The Epson ET-2720 is great value for money; it pulls off the hat-trick of low running costs, high print quality, and a relatively low RRP.
- Low running costs
- Affordable price
- Great print quality
- Low paper capacity
- No WPS
- No auto duplexing
- Review Price: £220
- EcoTank mono inkjet printer
- Prints over Wi-Fi
- Epson iPrint app (iOS, Android)
- 0.2p/0.1p cost per page
- Paper tray holds 100 sheets of A4
- 20 pages in 120 seconds
- Dimensions: 179 x 375 x 347mm
- Weight: 4.5kg
The Epson ET-2720 all-in-one is aimed at families who want to run off copies of holiday snaps, and students who need to print images as well as essays.
The Epson EcoTank refills are also inexpensive, and are good for thousands of print runs. Jobs can be queued from Windows or Mac machines via USB, and also from phones and tablets, via the Epson iPrint iOS and Android app.
Epson ET-2720 – Design and Features
The Epson ET-2720 is a squat black cuboid, measuring 179 x 375 x 347mm and weighing 4.5kg. This is moderately big for a home office printer, but not a space hog. On the front sits a control panel, which either hangs flush to the front of the printer or can be tilted all the way up so it’s parallel with the topside. The panel features a 1.44-inch non-touch display. Arrow keys, OK, Cancel, Back and Home buttons let you navigate through all of the settings.
Underneath the panel sits an extendable out-tray. The scanner/copier glass sits underneath a flap on the top, as you’d expect, and paper (up to 100 sheets of A4) is loaded in at the back. The ink tank sits to the right of the control panel, and features four separate chambers for black, yellow, magenta, and cyan ink.
Filling these up is easy as pie, as the Epson 104 bottles the ET-2720 takes feature nozzles designed to fit the ink tank perfectly – just unscrew the lid, drop the bottle in place, and wait for the ink to fully decant.
Setting the ET-2720 up is a breeze, although not entirely snag-free; Mac users may have to go on a bit of a hunt for the correct drivers as I did. When it came to connecting the ET-2720 to my router, and inputting the long and hard-to-crack SSID password, the control panel, with its tiny screen and arrow keys, made for pretty slow going. The absence of Ethernet or WPS for secure wired or fast wireless pairing means this and good old USB are your only networking options.
Once you’re set up, you can send print commands to the ET-2720 from your phone with the Epson iPrint app. This is fun and convenient, allowing you to ping selfies and other silly things from your phone to the ET-2720, and it’ll spit them out in a matter of seconds. On top of that, the app serves as a remote diagnostic panel, which, amongst other things, lets you see how much ink is left in the tank. You can also print files from the cloud (Google Drive, Box, Evernote, OneDrive and Dropbox), and the document capture feature lets you take a quick photo and print it immediately.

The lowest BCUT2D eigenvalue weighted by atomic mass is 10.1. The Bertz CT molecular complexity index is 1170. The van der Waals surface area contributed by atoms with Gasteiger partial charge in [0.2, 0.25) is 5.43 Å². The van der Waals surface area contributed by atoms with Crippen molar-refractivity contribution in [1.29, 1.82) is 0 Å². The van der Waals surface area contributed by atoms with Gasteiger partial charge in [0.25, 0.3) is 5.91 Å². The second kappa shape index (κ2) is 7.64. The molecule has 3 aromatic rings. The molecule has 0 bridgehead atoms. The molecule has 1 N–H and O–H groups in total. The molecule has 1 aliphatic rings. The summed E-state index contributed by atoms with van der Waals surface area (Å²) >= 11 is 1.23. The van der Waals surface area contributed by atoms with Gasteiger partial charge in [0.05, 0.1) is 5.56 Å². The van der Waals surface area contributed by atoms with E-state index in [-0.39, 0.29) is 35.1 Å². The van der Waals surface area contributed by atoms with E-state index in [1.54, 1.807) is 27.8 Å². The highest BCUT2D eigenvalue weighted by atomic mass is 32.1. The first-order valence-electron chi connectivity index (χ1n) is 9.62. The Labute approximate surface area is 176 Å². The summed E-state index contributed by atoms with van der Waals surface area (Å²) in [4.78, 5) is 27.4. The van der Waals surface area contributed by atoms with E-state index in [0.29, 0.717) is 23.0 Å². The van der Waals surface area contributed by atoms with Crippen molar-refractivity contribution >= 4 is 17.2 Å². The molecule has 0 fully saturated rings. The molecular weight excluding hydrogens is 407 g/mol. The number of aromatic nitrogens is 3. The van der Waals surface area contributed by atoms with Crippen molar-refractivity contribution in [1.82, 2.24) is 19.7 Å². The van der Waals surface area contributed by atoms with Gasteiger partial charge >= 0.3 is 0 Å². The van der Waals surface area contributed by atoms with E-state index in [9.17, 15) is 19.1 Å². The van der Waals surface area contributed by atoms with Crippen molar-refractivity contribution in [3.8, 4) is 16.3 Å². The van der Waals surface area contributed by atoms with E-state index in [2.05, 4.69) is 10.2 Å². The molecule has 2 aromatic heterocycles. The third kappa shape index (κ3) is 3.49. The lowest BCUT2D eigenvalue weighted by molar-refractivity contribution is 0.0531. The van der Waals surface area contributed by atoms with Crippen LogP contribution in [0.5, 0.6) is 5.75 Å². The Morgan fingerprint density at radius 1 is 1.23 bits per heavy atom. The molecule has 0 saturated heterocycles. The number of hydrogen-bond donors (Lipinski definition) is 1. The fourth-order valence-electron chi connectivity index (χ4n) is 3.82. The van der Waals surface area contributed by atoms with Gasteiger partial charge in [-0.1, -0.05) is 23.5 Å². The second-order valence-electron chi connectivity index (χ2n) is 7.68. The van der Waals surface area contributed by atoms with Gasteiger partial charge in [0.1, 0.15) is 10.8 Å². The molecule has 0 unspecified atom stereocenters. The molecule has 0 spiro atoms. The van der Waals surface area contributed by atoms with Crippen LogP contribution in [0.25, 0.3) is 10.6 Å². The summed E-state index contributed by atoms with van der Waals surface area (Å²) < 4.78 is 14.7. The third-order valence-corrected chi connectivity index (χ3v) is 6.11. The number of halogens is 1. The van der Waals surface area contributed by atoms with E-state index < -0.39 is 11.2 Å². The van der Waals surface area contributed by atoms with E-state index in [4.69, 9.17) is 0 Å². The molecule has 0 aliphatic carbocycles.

Negatives include no automatic duplex printing, so if you want to print something on the other side of a piece of paper, you’re going to have to figure that out yourself. Likewise, the Epson ET-2720 can only scan one side of a document at a time.
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Epson ET-2720 – Print Speed and Quality
The Epson ET-2720 is no slouch. In tests, it printed a five-page document in 29.5 seconds (10.16ppm) and a 20 page document in 2 minutes and 1 second (9.92ppm). That’s very quick off the mark, ever so slightly faster than Epson’s own single-purpose monochrome ET-M112 printer. The Epson ET-2720 took roughly half a minute (33.7 seconds) to print a single 1.9MB colour JPEG.
Quality is also excellent. Even on small 10pt text, serifs were crisp and well defined, and the colour reproduction was accurate and vibrant considering this is a £200-ish home printer. As for the economics, the Epson ET-2720 isn’t likely to break the bank in the long or the short term.
Epson says you’re guaranteed 4500 pages in black and 7500 in colour with the standard set of 65ml 104 bottles, which cost around £10 each. Canny shoppers will be able to pick up a full set for around £20. Cost per page here roughly works out at a very nice 0.3p for black ink prints, and 0.1p for colour prints. That’s fantastic value compared to similarly-priced cartridges.
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Should you buy the Epson ET-2720?
Priced at £220 at the time of writing, the Epson ET-2720 is a very compelling proposition. It’s cheap to run, fairly easy to set up, and comes with features – mainly colour printing and a scanner/copier – that its stablemate the Epson ET-M112 doesn’t bring to the table.
The ET-M112 is only slightly cheaper, and the running costs are very similar. If you want a more versatile printer that can still fire off thousands of pages of text in high quality for literal pennies, then the choice is clear – get the ET-2720.
The only real downsides here are the fact that you can only have up to 100 pages in the hopper, and there’s no automatic duplexing. Other than that, this is an excellent option.
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